Stonehenge - Ancient megaliths on the English plains (29 May)
Interesting Facts about Stonehenge
NEAR PASTURES OF GRAZING sheep and quiet country towns, Neolithic sites in Great Britain have withstood thousands of years of blustery days. An organized prehistoric society once built earthen mounds, rock-lined tombs, and mysterious stone monuments, feats of engineering so ancient they largely predate written language.
Stonehenge’s sarsen stones were hoisted into place nearly 5,000 years ago. Early laborers brought them to England’s Salisbury Plain from the Preseli Hills in Wales nearly 180 miles (290 km) away; some of the monstrous bluestone slabs weighed up to 50 tons (45 metric tons). One early theory about the monument was that the cosmically oriented stones helped the builders mark the passage of time. Or they may have served as a sacred temple for healing or ritual hunting of aurochs, extinct relatives of modern cattle. But research on Stonehenge is ongoing and new hypotheses are continually put forth.
Though Stonehenge is the British Isles’ best known Neolithic site, it isn’t the oldest or biggest. Twenty-five miles (40 km) north, the world’s largest prehistoric stone circle, now visible as a giant earthwork berm and trench, surrounds the quaint village of Avebury. One hundred eighty stones once formed the henge, and though many have been toppled or buried, some sandstone pillars still stand in partial circles at the site. Avebury’s surrounding area includes several smaller sites like Silbury Hill, a large prehistoric mound, and the Sanctuary, a ring of timber posts (later replaced with stones) that stood atop human remains for centuries. Nearly 700 miles (1,127 km) to the north, on the grassy, windswept archipelago of Orkney off the coast of Scotland, humans have eked out an existence for 8,000 years. In 1850, shifting sands during a storm on the shore of the Bay of Skaill uncovered the settlement of Skara Brae, with stacked-stone dwellings arranged with fireplaces, stone beds, and dressers. These were inhabited around the time Stonehenge was built.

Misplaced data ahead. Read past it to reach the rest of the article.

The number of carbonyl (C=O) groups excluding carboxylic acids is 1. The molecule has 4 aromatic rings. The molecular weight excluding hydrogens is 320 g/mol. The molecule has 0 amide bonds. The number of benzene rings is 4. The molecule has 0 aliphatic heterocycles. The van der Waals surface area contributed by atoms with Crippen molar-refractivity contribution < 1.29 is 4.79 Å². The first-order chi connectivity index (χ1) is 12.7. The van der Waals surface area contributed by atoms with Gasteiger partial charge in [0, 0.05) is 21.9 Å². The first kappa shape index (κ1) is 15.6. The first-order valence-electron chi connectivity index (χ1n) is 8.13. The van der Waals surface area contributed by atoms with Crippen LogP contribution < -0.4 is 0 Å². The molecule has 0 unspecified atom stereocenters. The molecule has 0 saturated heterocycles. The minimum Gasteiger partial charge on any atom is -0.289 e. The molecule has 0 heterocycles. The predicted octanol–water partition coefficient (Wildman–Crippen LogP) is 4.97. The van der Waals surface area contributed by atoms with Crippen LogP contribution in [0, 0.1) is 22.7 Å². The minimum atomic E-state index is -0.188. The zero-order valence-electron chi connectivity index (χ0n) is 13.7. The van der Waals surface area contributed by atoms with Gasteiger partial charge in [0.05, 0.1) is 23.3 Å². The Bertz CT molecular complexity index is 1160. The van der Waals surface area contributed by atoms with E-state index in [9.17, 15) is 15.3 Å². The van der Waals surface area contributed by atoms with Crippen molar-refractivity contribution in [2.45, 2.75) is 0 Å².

About eight miles (13 km) southeast, Maeshowe Chambered Cairn is a 4,500-year-old tomb aligned to send a shaft of sunlight beaming into its inner chamber on the winter solstice. Nearby, the Ring of Brodgar and the Standing Stones of Stenness are situated between two freshwater lochs. Between these two stone circles, archaeologists discovered in 2002 another huge Neolithic stone temple complex, Ness of Brodgar. It has dozens of buildings, walkways, colored stonework, and artifacts like Neolithic art and fine stone tools.